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Abuse survivors welcome Qld reforms

AAP logoAAP 2/08/2016 By Jamie McKinnell

Institutional sexual abuse survivors, lawyers and child safety advocates have welcomed moves in Queensland to lift restrictions on when perpetrators can be sued for child abuse.

Premier Annastacia Palaszczuk on Monday announced she would personally introduce into parliament the legislation in two weeks, in line with a key recommendation from the child sexual abuse royal commission.

"The statute of limitations has effectively barred these victims from seeking justice," Ms Palaszczuk said.

Currently, survivors of institutional abuse can only sue the perpetrators within three years of their 18th birthday.

But Bravehearts criminologist Carol Ronken said research showed it can take more than 20 years for some survivors to confront and speak about their abuse.

"The application of any limitation provisions to deny adult survivors access to redress is theoretically, practically and morally unjustifiable," she said.

Attorney-General Yvette D'Ath said the government would release an issues paper on whether the same restrictions should be lifted for other forms of abuse, including physical and psychological.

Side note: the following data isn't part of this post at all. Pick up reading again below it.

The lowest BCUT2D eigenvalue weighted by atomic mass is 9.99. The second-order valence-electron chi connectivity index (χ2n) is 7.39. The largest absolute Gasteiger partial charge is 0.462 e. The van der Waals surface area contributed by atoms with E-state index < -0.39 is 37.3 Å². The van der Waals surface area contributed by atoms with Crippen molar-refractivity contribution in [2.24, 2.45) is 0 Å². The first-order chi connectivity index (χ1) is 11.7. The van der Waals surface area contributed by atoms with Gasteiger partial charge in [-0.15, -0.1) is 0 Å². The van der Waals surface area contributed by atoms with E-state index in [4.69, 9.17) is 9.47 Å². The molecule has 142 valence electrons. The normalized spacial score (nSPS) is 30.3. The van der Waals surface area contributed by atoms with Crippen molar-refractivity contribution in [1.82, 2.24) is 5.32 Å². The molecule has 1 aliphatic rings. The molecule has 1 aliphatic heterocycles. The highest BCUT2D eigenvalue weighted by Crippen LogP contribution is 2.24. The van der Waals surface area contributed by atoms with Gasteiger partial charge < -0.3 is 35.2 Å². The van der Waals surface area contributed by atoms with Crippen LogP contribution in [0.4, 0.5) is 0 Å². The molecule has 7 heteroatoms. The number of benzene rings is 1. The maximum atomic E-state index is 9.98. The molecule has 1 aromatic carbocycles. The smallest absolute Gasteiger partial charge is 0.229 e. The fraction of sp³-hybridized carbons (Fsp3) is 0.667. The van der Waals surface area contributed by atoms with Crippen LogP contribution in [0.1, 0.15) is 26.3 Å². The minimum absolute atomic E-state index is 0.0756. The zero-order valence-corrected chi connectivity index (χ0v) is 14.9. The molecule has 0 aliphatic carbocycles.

The removal of limitations applying to sexual abuse survivors was "long overdue", she said.

"People have been waiting and calling for these reforms."

Australian Lawyers Alliance Queensland president Michelle James said the reform would give survivors renewed hope they can access justice.

"We are very pleased the state government has not waited any longer for the Commonwealth to act," she said.

Queensland's Liberal National Party (LNP) opposition announced the same policy two weeks ago.

LNP leader Tim Nicholls said the government's "belated" changes were proof Labor was merely following his party's lead on something that was "morally and legally" the right thing to do.

But he conceded the main thing for survivors wasn't which party made the announcement first, but that they had the right to make a claim.

NSW and Victoria have already lifted the limitations and the ACT on Tuesday announced its intention to do the same.

Ms Palaszczuk also called on Prime Minister Malcolm Turnbull to develop a national redress scheme.

A $100 million state-based redress fund set up after the Forde inquiry almost 20 years ago attracted 7453 claims, of which just over one third related to sexual abuse.

The changes will mean those who received a payout have no legal barriers to pursuing further civil claims, but Ms D'Ath said it was a difficult thing to cost and not everyone would want to go down that path.

Ms Palaszczuk said for some victims, who may have "met with tragic circumstances", the changes might have come too late.

"I think we should also stop and take note that some of this horrific abuse has taken a toll on families and a toll on people's lives," she said.

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